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How to Fix a Toilet That Runs

How to Fix a Toilet That Runs

Are you frustrated by a toilet that runs randomly?

When toilets are working correctly, you won’t hear that annoying rush of water at the wrong times. The toilet won’t stop running? Our step-by-step guide and troubleshooting tips will help you resolve the issue quickly and efficiently.

This post will address the most common problems that cause a toilet to run. We will then look at the steps you can take to try and fix the problem yourself, as well as when you will need to call in a professional plumber. 


My Toilet Keeps Running

When a toilet works correctly, it goes through several stages simultaneously as soon as you press down on the flush handle. 

The handle is attached to the flapper by a length of chain. Once the handle is pressed, the chain lifts the flapper to send water from the tank into the bowl. As the water level in the tank lowers, the flapper settles back into place and seals the tank. When the water reaches the correct level, a float signals the valve to refill the tank.

There are four common reasons why the toilet keeps running after the flush. It could be due to the toilet flapper, the toilet chain, the float, or the refill tube.

Problem #1: Toilet Flapper Replacement

The toilet flapper may need to be replaced. Flappers showing wear and tear might not seal the tank properly and allow water to flow through at the wrong times. 

Flappers are made of rubber and may also show buildup over time from hard water or mineral deposits. This excess material could be preventing the flapper from sealing correctly too.

Problem #2: A BrokenToilet Chain 

Another common problem occurs with the toilet chain. Sometimes the chains can become tangled or caught within the tank. So, again, check to be sure the chain runs smoothly from the lever to the flapper.

The chain also needs to be the right length. The chain will prevent the flapper from lifting if it is too long. The flapper may stay open with a too-short chain and prevent the tank from sealing off.

Problem #3: Float Needs To Be Lowered

If the float is not in the correct position, it could cause the toilet to run randomly. For example, as the float signals the water valve to refill, the tank might fill with too much water if set too high. When this happens, the water falls into the overflow tube and causes the toilet to run.

Problem #4: The Refill Tube Needs To Be Moved

The refill tube is another place to check when you have a running toilet. This tube runs from the valve to the overflow tube, sending water into the bowl when it needs refilling after a flush. Again, too much water could flow into the bowl if this tube is out of place.

How to Fix a Running Toilet

There are four steps you can take to address a running toilet. Check the toilet flapper, chain, float, and refill tube to see if they are all functioning correctly.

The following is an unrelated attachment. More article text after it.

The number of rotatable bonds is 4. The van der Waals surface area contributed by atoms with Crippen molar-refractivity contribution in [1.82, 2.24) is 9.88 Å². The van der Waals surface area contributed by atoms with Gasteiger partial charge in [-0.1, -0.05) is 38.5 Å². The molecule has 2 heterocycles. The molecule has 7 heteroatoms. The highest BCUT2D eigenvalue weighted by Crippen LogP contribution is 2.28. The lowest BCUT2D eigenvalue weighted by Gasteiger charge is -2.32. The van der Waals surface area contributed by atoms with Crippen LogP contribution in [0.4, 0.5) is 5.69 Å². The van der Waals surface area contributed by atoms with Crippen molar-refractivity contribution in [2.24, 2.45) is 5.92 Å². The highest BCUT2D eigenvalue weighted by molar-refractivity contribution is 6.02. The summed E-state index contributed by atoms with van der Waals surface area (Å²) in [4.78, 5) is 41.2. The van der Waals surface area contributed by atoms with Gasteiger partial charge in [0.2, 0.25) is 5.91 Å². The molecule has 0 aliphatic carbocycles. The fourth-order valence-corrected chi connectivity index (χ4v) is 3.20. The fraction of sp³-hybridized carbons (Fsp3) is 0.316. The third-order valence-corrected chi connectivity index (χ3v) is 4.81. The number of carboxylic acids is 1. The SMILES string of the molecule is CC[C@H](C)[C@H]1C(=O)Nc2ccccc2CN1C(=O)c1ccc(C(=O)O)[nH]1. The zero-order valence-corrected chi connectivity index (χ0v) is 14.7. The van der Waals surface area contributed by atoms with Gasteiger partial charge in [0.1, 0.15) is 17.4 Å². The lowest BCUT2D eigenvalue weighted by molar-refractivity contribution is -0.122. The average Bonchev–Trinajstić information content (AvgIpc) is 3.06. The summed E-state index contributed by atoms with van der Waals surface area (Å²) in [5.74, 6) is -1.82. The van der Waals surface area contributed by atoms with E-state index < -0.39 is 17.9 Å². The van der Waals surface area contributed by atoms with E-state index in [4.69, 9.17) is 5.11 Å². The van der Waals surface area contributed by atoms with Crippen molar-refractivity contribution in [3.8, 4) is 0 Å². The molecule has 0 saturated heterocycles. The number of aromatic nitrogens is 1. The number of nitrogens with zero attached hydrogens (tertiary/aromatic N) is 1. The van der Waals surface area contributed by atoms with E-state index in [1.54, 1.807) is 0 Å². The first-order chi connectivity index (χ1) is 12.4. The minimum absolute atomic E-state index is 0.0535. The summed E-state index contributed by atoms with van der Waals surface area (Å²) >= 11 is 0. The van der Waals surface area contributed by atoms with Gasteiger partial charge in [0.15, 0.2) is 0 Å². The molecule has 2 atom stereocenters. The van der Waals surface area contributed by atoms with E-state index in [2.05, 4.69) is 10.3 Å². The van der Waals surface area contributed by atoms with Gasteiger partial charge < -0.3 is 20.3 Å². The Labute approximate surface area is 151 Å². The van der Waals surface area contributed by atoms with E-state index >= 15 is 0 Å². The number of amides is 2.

Solution #1: Toilet Flapper Replacement

First, check the toilet flapper for signs of cracking or wear. Damaged flappers will prevent the seal of water from the tank.

If the flapper seems intact, ensure it is free of mineral deposit buildup from hard water exposure. Remove the flapper and clean it thoroughly with soap and water if this is the case.

Once you have confirmed the flapper is intact and clean, try flushing the toilet. If the running continues, move on to the next step.

Solution #2: Broken Toilet Chain 

Check the toilet chain to see if this is causing the toilet to run. The chain should be firmly attached to the flush handle and the flapper. 

Flush the toilet and watch the chain to see if it lifts the flapper appropriately. If the chain isn’t lifting because it’s too long, remove some links with pliers or resettle the chain through a different link. When the chain is too short and keeps the flapper open, you may need to purchase and install a new chain to fit.

If the chain is intact and functioning at the correct length, you should check the float next.

Solution #3: Float Needs To Be Lowered

The float is the next step in trying to resolve a running toilet. The float shows how high the water rises in the tank after a flush and should sit below the refill tube. Check the tank’s water level to ensure the water is set no higher than an inch from the top of the overfill tube. 

Water levels above the overfill tube can be adjusted by finding the screw attached to the float. Turn it in small, gradual increments one at a time. After each adjustment, flush the toilet and watch to see if the water level change has fixed the problem.

If the float is appropriately adjusted and you still hear running water, it is time to check the refill tube.

Solution #4: The Refill Tube Needs To Be Moved

Fixing a running toilet may also come down to the placement of the refill tube. It should extend from the refill valve directly above the overflow tube. Ensure both sides are secured to prevent the overflow tube from inadvertently filling with water.

Hold the refill tube in place by clipping it to the side of the refill tube.

If adjusting the refill tube doesn’t solve the issue, something else may occur within the toilet.

Toilet Won’t Stop Running

If these steps don’t solve your problem, it is time to call a trained plumber. Feel free to contact a professional if you are hesitant to undertake these tasks.

Professional plumbers are trained to find and fix the problem, so you don’t have to. They can address a running toilet and other issues, such as a toilet tank not filling with water

If you see or suspect an issue with your toilet, don’t leave it alone. Ignoring these issues can lead to higher water bills and increased problems.

4 Service Pros are trained and fully licensed professional plumbers in Northern Virginia. If you have any problems or want to speak with a professional, contact 4 Service Pros to book your same-day or next-day service immediately.